Pediatric Nephrology

, Volume 22, Issue 12, pp 2119–2124 | Cite as

Cystic renal dysplasia as a leading sign of inherited metabolic disease

  • Felix Distelmaier
  • Markus Vogel
  • Ute Spiekerkötter
  • Klaus Gempel
  • Dirk Klee
  • Stefan Braunstein
  • Heinz-Peter Groneck
  • Ertan Mayatepek
  • Udo Wendel
  • Bernd Schwahn
Brief Report

Abstract

Glutaric acidemia type II and carnitine palmitoyltransferase type II deficiency are rare, but potentially treatable, inherited metabolic diseases. Hallmarks of the early onset form of both conditions are renal abnormalities and neonatal metabolic crisis. In this article, we report on two newborns with cystic renal dysplasia as a leading sign of these metabolic diseases. We focus on the clinical presentation and discuss the diagnostic tests and the available therapeutic options. We conclude that prenatal diagnosis of cystic renal dysplasia should alert the physician to the possibility of these metabolic diseases. This knowledge should prompt careful observation and, where necessary, early intervention during the postnatal period of catabolism.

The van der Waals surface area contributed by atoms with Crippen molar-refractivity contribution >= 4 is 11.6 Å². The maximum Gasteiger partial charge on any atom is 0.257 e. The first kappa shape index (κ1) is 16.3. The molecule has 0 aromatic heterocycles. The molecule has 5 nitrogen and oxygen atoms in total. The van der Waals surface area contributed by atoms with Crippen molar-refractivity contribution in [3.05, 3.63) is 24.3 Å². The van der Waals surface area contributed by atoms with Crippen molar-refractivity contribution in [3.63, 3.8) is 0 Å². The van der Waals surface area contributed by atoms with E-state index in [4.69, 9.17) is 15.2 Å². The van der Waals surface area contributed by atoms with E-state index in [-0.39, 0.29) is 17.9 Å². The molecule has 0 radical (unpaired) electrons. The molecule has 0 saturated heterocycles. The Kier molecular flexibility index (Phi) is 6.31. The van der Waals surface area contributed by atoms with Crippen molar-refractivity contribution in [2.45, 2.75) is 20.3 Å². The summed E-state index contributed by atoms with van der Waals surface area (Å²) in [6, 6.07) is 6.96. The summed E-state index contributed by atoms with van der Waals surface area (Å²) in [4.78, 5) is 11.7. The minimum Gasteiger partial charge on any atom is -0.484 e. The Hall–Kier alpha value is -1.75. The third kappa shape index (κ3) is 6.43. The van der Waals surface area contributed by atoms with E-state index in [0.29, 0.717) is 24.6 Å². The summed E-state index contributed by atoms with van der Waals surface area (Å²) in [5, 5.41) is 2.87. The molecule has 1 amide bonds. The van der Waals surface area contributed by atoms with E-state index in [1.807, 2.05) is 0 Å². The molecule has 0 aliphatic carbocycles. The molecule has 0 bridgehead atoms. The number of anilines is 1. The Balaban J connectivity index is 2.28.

Keywords

Glutaric acidemia type II Carnitine palmitoyltransferase type II deficiency Cystic renal dysplasia Metabolic crisis Emergency therapy 

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Copyright information

© IPNA 2007

Authors and Affiliations

  • Felix Distelmaier
    • 1
  • Markus Vogel
    • 1
  • Ute Spiekerkötter
    • 1
  • Klaus Gempel
    • 2
  • Dirk Klee
    • 3
  • Stefan Braunstein
    • 4
  • Heinz-Peter Groneck
    • 5
  • Ertan Mayatepek
    • 1
  • Udo Wendel
    • 1
  • Bernd Schwahn
    • 1
  1. 1.Department of General PediatricsUniversity Children’s Hospital, Heinrich-Heine-UniversityDüsseldorfGermany
  2. 2.Institute for Clinical Chemistry and Molecular DiagnosticChildren’s Hospital Munich-Schwabing, Technical University MunichMunichGermany
  3. 3.Department of Diagnostic RadiologyHeinrich-Heine-UniversityDüsseldorfGermany
  4. 4.Institute of PathologyHeinrich-Heine-UniversityDüsseldorfGermany
  5. 5.Children’s Hospital LeverkusenLeverkusenGermany

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